Isabel Kershner | The New York Times
28 January 2010
Apparently concerned that the protests could spread, the Israeli Army and security forces have recently begun clamping down, arresting scores of local organizers and activists here and conducting nighttime raids on the homes of others.
Muhammad Amira, a schoolteacher and a member of Nilin’s popular committee, the group that organizes the protests, said his home was raided by the army in the early hours of Jan. 10. The soldiers checked his identity papers, poked around the house and looked in on his sleeping children, Mr. Amira said.
He added, “They came to say, ‘We know who you are.’ ”
Each Friday for the last five years, Palestinians have demonstrated against the barrier, bolstered by Israeli sympathizers and foreign volunteers who document the ensuing clashes with video cameras, often posting the most dramatic footage on YouTube.
Israel says the barrier, under construction since 2002, is essential to prevent suicide bombers from reaching its cities; the Palestinians oppose it on grounds that much of it runs through the territory of the West Bank.
While the weekly protests are billed as nonviolent resistance, they usually end in violent confrontations between the Israeli security forces and masked, stone-throwing Palestinian youths. “These are not sit-ins with people singing ‘We Shall Overcome,’ ” said Maj. Peter Lerner, a spokesman for the Israeli Army’s Central Command, which controls the West Bank. “These are violent, illegal, dangerous riots.”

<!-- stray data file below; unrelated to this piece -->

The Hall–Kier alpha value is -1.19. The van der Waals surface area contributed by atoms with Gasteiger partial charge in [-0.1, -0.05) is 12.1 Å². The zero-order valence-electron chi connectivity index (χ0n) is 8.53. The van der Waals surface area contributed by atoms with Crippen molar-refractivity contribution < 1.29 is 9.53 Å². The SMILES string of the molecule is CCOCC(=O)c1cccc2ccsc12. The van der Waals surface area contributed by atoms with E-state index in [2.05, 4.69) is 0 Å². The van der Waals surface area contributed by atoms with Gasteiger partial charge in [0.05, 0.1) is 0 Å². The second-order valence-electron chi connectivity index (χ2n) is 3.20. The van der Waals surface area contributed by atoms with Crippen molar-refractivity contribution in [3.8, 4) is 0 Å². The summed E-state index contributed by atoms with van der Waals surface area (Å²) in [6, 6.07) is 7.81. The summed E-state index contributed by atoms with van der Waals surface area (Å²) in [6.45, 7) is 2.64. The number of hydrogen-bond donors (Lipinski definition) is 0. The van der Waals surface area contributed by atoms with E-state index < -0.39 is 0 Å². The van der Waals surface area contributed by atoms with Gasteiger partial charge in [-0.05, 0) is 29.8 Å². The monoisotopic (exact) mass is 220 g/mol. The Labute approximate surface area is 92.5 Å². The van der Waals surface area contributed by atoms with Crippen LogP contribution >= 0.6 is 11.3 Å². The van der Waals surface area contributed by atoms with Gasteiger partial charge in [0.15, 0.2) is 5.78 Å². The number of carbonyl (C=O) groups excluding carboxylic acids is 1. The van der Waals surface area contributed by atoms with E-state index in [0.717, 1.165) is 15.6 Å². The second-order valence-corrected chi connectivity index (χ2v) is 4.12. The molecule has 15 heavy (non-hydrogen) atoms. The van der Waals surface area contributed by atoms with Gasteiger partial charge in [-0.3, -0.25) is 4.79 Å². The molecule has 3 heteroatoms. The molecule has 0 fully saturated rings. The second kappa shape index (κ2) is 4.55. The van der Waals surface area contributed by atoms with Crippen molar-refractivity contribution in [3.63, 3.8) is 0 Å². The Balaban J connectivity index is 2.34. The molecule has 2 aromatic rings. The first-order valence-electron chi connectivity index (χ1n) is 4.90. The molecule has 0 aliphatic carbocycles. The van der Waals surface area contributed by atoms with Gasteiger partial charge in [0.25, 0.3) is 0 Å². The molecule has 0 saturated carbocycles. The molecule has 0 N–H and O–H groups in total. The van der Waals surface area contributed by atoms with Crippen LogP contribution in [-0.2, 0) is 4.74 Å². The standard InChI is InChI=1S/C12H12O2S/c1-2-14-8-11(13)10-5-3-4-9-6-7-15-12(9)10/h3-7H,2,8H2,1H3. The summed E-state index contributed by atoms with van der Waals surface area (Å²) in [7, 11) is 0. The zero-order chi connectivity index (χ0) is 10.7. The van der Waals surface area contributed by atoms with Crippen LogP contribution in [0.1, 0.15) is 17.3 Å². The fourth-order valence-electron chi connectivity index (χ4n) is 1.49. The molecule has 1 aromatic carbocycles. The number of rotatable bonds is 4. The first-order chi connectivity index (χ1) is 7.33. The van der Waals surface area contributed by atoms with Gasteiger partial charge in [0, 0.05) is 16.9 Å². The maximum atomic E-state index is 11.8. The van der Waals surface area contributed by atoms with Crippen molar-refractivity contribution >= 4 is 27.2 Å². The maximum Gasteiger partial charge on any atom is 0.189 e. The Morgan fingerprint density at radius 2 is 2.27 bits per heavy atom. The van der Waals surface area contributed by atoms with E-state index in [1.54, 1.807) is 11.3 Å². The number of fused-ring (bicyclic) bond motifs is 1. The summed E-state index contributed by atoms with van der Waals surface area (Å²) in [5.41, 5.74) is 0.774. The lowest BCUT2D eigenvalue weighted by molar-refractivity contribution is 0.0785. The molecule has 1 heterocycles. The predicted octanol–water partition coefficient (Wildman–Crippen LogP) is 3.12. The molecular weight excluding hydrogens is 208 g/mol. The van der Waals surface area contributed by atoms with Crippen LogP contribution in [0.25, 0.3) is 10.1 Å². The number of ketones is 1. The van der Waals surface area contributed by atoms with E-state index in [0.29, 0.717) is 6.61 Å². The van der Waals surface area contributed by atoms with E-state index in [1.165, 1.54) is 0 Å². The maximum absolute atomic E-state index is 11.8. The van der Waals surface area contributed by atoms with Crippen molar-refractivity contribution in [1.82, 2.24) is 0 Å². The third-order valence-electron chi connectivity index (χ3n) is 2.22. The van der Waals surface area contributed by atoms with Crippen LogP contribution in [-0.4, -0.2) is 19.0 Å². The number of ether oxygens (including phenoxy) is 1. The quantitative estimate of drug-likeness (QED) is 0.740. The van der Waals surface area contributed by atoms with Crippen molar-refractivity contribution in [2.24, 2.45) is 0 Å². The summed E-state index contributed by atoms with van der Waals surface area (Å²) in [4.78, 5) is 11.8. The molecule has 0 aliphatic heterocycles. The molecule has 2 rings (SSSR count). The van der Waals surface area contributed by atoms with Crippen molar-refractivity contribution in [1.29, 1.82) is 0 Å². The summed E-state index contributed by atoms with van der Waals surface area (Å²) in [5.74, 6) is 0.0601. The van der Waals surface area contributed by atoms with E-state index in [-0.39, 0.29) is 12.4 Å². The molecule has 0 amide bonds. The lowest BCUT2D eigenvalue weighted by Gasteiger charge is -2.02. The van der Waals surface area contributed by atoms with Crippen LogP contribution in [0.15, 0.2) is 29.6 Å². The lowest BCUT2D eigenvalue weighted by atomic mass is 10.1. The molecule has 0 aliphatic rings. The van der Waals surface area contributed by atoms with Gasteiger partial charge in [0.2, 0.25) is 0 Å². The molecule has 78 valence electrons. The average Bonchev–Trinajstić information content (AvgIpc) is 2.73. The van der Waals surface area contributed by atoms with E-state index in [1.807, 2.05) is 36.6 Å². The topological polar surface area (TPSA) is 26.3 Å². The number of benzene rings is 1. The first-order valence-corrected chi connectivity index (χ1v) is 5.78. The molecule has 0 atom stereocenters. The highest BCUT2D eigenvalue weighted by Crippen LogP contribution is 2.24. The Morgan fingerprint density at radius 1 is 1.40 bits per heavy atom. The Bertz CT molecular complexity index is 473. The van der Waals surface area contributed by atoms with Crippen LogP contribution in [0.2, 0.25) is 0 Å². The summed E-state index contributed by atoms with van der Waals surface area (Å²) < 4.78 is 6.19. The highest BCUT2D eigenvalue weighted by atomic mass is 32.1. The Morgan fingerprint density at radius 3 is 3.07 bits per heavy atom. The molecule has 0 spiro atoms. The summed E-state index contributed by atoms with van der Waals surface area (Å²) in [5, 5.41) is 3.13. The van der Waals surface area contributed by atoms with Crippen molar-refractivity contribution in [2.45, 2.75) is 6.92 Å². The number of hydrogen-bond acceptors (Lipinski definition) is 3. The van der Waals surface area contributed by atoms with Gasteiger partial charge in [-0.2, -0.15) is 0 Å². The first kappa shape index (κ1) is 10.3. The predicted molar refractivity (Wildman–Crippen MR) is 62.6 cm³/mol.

Other Palestinians are “jumping on the bandwagon,” he said, and the protests “could slip out of control.”
The protests first took hold in the nearby village of Bilin, which became a symbol of Palestinian defiance after winning a ruling in the Israeli Supreme Court stipulating that the barrier must be rerouted to take in less agricultural land. According to military officials, work to move the barrier will start next month.
Like a creeping, part-time intifada, the Friday protests have been gaining ground. Nabi Saleh, another village near Ramallah, has become the newest focus of clashes, after Jewish settlers took over a natural spring on village land.
One recent Friday, a group of older villagers marched toward the spring. They were met with tear gas and stun grenades, and scuffled with soldiers on the road. Other villagers spilled down the hillsides swinging slingshots and pelted the Israelis with stones.
“Israel recognizes the threat of the popular movement and its potential for expanding,” said Jonathan Pollak, an Israeli anarchist and spokesman of the Popular Struggle Coordination Committee, which is based in Ramallah. “I think the goal is to quash it before it gets out of hand.”
In recent months the Palestinian Authority president, Mahmoud Abbas, and other leaders of the mainstream Fatah Party have adopted Bilin as a model of legitimate resistance.
The movement has also begun to attract international support. The Popular Struggle Coordination Committee receives financing from a Spanish governmental agency, according to the committee’s coordinator, Mohammed Khatib of Bilin.
“Bilin is no longer about the struggle for Bilin,” said Mr. Khatib, who was arrested in August and has been awaiting trial on an incitement charge. “This is part of a national struggle,” he said, adding that ending the Israeli occupation was the ultimate goal. Before dawn on Thursday soldiers came to Mr. Khatib’s home in Bilin and took him away again.